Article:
• [0027]
    The central pinhole 202, the paracentral circular pattern of eight (8) pinholes 206, and the multiple pinholes in the horizontal axis at 0 and 180 degrees on each lens will allow for a wider choice of central viewing and accommodate virtually all interpupillary distances. This is extremely important as it allows for three-dimensional vision. This aspect is routinely missing in other products with only one (1) eye being able to align with a central or paracentral pinhole. Consequently, in other designs, fusion cannot occur and once three-dimensional vision is not achieved, higher levels of depth perception are accordingly lost. The preferred and alternative embodiments of the present invention maximize the user's ability to view objects with both eyes and enable to achieve the highest levels of depth perception. In a preferred embodiment, the spacings between peripheral apertures 204 are 3.75 mm as shown in FIG. 5. The initial spacing between the central pinhole 202 and the paracentral pinhole 204 is 4.125 mm. The diameter 201 of the pinhole lens 200 is 40 mm, as depicted in FIG. 5. All of these size, number, and spacing of the pinholes and pinhole lens are optimized for the visual acuity through clinical testing for over one (1) year.
  • [0028]
    As an alternative embodiment of the present invention for high astigmatism correction, FIG. 6 depicts a diagrammatic view of a pinhole lens 300 with description of its axis, size, number, and spacing of the central, paracentral and peripheral apertures. In this embodiment of the present invention, the pinhole axes will be placed at 11.25, 33.75, 56.25, 78.75, 101.25, 123.75, 146.25, 168.75, 191.25, 213.75, 236.25, 258.75, 281.25, 303.75, 326.25, and 348.75 degrees. Particularly, the axes in the alternative embodiment are designed to avoid the 90 and 180 degree axis, the most common astigmatic axes, so that light will not be transmitted to the retina at these axes for the greatest amount of astigmatic correction. To correct astigmatic refractive errors, the preferred embodiment in the present invention adopted to place pinholes at 90 and 180 degree axes, since for people with low astigmatism, their visionary acuity can be enhanced through the pinholes at the axes that astigmatic refractive errors most commonly occur. However, for people with much higher astigmatism, the clinical and empirical testing determined that the effect of astigmatic correction through pinholes placed at 90 and 180 degree axes was minimal. Rather, the clinical and empirical testing proved that the corrective effect for the refractive errors could be maximized when 90 and 180 degree axes are specifically avoided in placing the pinholes.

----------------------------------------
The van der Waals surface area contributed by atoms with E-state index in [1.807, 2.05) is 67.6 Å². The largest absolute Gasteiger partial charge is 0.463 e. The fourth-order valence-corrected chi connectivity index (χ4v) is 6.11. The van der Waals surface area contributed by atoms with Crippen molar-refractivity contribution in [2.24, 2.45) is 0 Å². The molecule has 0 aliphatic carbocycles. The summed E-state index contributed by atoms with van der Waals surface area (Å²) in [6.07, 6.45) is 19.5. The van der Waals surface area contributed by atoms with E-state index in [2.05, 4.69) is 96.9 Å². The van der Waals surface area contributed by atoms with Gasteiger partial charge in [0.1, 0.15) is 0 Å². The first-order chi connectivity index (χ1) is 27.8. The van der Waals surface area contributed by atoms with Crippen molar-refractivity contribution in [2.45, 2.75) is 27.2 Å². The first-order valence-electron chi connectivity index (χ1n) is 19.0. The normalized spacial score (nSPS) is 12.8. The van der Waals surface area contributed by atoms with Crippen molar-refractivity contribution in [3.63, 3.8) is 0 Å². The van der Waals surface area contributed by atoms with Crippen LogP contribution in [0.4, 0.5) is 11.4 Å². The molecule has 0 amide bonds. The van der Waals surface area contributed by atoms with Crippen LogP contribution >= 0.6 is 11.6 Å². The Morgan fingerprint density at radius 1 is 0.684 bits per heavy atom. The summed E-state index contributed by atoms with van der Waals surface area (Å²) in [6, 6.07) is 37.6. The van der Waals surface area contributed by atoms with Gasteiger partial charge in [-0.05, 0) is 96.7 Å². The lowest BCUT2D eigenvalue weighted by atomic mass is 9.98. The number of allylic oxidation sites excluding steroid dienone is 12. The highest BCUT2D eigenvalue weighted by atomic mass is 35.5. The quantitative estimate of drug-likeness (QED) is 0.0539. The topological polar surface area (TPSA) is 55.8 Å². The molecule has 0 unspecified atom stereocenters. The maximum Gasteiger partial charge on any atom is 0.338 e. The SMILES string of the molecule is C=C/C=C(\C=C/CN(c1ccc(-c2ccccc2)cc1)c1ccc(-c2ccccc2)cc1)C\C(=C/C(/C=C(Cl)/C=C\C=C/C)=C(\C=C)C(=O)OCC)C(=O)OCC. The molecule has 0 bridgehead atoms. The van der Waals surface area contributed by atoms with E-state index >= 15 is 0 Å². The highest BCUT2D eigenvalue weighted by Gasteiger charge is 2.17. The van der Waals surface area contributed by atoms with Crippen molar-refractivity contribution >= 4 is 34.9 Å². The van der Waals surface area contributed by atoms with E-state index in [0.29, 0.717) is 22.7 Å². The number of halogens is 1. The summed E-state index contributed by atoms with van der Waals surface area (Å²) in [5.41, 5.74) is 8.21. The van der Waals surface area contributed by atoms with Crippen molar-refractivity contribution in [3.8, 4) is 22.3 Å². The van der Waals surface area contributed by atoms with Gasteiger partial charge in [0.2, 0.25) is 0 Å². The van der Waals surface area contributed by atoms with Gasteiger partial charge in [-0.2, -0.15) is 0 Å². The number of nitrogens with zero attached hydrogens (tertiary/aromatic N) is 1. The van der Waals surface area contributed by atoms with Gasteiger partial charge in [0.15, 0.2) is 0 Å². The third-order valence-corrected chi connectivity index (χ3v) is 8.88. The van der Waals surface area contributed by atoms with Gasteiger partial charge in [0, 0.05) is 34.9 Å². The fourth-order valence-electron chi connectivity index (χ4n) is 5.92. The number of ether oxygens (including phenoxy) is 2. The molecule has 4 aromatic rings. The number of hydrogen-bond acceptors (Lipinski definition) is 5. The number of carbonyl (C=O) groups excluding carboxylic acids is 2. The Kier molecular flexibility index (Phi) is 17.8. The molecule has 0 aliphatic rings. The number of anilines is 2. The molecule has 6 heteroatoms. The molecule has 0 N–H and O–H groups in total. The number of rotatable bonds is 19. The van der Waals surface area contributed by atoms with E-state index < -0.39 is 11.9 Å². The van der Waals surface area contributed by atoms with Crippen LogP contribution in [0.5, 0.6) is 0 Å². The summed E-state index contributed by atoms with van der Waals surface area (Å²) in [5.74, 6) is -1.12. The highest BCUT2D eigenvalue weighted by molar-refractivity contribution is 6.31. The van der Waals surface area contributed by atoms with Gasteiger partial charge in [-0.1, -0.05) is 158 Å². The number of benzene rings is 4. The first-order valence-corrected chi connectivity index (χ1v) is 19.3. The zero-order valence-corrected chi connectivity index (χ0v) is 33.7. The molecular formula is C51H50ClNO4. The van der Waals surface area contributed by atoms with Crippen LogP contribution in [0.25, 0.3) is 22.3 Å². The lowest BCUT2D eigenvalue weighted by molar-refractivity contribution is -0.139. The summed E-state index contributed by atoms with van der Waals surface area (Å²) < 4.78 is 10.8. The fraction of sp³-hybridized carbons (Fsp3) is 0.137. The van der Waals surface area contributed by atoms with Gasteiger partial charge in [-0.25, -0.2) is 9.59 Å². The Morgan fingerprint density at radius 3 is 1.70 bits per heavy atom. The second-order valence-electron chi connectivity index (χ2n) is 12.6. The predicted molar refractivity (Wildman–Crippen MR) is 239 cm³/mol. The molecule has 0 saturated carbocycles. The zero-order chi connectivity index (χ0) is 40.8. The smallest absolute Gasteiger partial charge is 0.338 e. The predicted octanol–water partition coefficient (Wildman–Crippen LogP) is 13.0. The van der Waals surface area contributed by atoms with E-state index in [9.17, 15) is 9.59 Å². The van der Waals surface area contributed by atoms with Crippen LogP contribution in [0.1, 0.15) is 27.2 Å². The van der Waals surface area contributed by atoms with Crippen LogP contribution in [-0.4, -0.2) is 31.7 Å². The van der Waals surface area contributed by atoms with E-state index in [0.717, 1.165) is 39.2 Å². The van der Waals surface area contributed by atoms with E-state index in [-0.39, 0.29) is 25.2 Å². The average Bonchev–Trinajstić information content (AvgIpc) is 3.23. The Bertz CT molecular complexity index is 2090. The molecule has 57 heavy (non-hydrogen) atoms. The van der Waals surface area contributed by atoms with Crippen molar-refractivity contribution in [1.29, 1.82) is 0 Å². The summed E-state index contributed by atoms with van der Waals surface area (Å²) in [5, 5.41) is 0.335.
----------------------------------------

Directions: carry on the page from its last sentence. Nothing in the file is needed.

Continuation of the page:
• [0029]
    The apertures comprising the larger aperture 302 in the center of the lens and smaller apertures 304 toward the edge of the lens are adopted in the alternative embodiment of the present invention. The larger aperture 302 at the center is 1.5 mm in its diameter and the smaller apertures 304 which are in paracentral and peripheral circular pattern are 1.25 mm in their diameters. The pinhole sizes of 1.5 mm and 1.25 mm have been determined clinically to create the best visual acuity by balancing the effects of acuity, diffraction and reduced light transmission, when used in accordance with the combination of these axes in the alternative embodiment of the present invention. As discussed in the preferred embodiment, the central pinhole 302, the paracentral circular pattern of sixteen (16) pinholes 306, and the linear pinholes will accommodate a large group of people with astigmatism. The diameter 301 of the pinhole lens 300 is 38.10 mm, as depicted in FIG. 6. All of the size and number, orientation and pattern of pinholes and pinhole lens are optimized for the best balance of visual acuity, brightness and visual field, through over one (1) year of clinical and empirical investigations.

Claims (8)

    What is claimed is:
  1. 1. Pinhole glasses to assist people with low to moderate myopia, hyperopia, and astigmatism, comprising:
    pinhole lenses;
    temple bars; and
    frame
  2. 2. Pinhole lenses of claim 1 comprising the system of:
    specific axes;